Richard’s words had been ignored when he’d raised the matter. Only Selena and the servants believed him. No matter what was said none of the merchants or lesser nobles who were sworn in service to his father, were willing to believe that someone had killed the former Lord Balvane. What did it matter what a distraught son, daughter or servant said when the nobles said it was a drunken accident. Men and women who were willing to swear that their father regularly drank himself into oblivion and had been doing so since the death of his wife.
“They wanted him dead, Selena. I don’t know why but they did and now - now he’s gone.” He growled, his shoulders tight, hands fisted at his sides. “He didn’t deserve this. He was a good man and they killed him. They found a way to get rid of him and we lost a father in the process. I want them to pay, they have to pay for all of this.”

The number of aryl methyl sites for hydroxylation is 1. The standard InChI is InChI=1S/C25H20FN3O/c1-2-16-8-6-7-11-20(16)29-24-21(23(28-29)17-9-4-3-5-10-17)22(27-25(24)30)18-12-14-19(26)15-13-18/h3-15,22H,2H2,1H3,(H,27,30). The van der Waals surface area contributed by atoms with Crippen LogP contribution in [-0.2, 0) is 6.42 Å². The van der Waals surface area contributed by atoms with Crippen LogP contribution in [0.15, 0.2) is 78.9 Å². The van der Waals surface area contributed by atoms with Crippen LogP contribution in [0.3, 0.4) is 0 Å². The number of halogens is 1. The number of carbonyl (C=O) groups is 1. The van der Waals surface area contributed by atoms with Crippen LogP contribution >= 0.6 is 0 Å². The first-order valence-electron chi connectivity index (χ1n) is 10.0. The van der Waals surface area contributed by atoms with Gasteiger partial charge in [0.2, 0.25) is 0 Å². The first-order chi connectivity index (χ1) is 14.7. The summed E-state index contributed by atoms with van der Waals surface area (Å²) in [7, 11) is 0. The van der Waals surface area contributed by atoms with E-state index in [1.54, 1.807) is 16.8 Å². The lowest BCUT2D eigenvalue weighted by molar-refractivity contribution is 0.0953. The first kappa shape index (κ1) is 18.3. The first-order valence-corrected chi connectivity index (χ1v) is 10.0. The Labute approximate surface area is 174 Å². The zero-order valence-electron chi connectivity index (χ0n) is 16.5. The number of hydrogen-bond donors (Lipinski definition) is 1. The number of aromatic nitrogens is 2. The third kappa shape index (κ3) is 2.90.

“Richard, don’t do this to yourself. I know they will have to pay for it, but not right now. Not until you’re settled into your new position. Breathe, my brother. Please, calm and focus. There are others who will knock you down, don’t do the job for them.” Selena took hold of his left arm and used the grip to turn him around, away from the desk and boots, until he faced her. “You know Veren will be leading the pack in any attempt to oust you from the Lordship. We have to keep calm in order to see what’s coming.”
Veren. A hand tightened around his heart, tension threatening to close his throat until he coughed, clearing it before he forced himself to speak once more. “He wants the Lordship for himself.”
“Yes, that much is obvious, and he has, in theory, a legitimate claim.”